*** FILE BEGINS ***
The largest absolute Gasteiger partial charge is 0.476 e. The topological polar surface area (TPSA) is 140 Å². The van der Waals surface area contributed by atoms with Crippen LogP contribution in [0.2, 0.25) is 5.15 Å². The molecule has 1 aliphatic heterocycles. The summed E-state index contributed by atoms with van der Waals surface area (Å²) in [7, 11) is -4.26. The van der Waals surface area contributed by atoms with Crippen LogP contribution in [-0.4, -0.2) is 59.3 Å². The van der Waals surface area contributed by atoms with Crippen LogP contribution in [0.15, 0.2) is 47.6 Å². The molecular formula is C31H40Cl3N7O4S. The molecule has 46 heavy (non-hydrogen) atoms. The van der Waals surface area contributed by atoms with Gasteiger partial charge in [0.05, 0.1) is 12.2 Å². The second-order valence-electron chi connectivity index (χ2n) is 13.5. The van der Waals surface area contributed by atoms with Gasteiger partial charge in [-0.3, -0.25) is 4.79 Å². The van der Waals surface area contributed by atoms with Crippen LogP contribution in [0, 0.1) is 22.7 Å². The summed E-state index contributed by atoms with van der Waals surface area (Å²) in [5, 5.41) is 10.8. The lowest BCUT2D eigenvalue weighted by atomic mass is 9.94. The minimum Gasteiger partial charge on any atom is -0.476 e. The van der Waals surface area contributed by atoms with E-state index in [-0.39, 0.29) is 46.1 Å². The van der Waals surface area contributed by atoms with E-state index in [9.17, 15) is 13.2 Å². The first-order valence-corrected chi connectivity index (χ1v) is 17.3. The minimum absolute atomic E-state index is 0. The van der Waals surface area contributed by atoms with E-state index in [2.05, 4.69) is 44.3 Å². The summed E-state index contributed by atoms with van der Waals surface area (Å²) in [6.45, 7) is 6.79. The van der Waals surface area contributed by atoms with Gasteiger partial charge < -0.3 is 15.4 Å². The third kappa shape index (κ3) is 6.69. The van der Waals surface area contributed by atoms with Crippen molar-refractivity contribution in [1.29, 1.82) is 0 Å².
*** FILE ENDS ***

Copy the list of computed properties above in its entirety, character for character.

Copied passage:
The largest absolute Gasteiger partial charge is 0.476 e. The topological polar surface area (TPSA) is 140 Å². The van der Waals surface area contributed by atoms with Crippen LogP contribution in [0.2, 0.25) is 5.15 Å². The molecule has 1 aliphatic heterocycles. The summed E-state index contributed by atoms with van der Waals surface area (Å²) in [7, 11) is -4.26. The van der Waals surface area contributed by atoms with Crippen LogP contribution in [-0.4, -0.2) is 59.3 Å². The van der Waals surface area contributed by atoms with Crippen LogP contribution in [0.15, 0.2) is 47.6 Å². The molecular formula is C31H40Cl3N7O4S. The molecule has 46 heavy (non-hydrogen) atoms. The van der Waals surface area contributed by atoms with Gasteiger partial charge in [0.05, 0.1) is 12.2 Å². The second-order valence-electron chi connectivity index (χ2n) is 13.5. The van der Waals surface area contributed by atoms with Gasteiger partial charge in [-0.3, -0.25) is 4.79 Å². The van der Waals surface area contributed by atoms with Crippen LogP contribution in [0, 0.1) is 22.7 Å². The summed E-state index contributed by atoms with van der Waals surface area (Å²) in [5, 5.41) is 10.8. The lowest BCUT2D eigenvalue weighted by atomic mass is 9.94. The minimum Gasteiger partial charge on any atom is -0.476 e. The van der Waals surface area contributed by atoms with E-state index in [-0.39, 0.29) is 46.1 Å². The van der Waals surface area contributed by atoms with E-state index in [9.17, 15) is 13.2 Å². The first-order valence-corrected chi connectivity index (χ1v) is 17.3. The minimum absolute atomic E-state index is 0. The van der Waals surface area contributed by atoms with E-state index in [2.05, 4.69) is 44.3 Å². The summed E-state index contributed by atoms with van der Waals surface area (Å²) in [6.45, 7) is 6.79. The van der Waals surface area contributed by atoms with Gasteiger partial charge < -0.3 is 15.4 Å². The third kappa shape index (κ3) is 6.69. The van der Waals surface area contributed by atoms with Crippen molar-refractivity contribution in [1.29, 1.82) is 0 Å².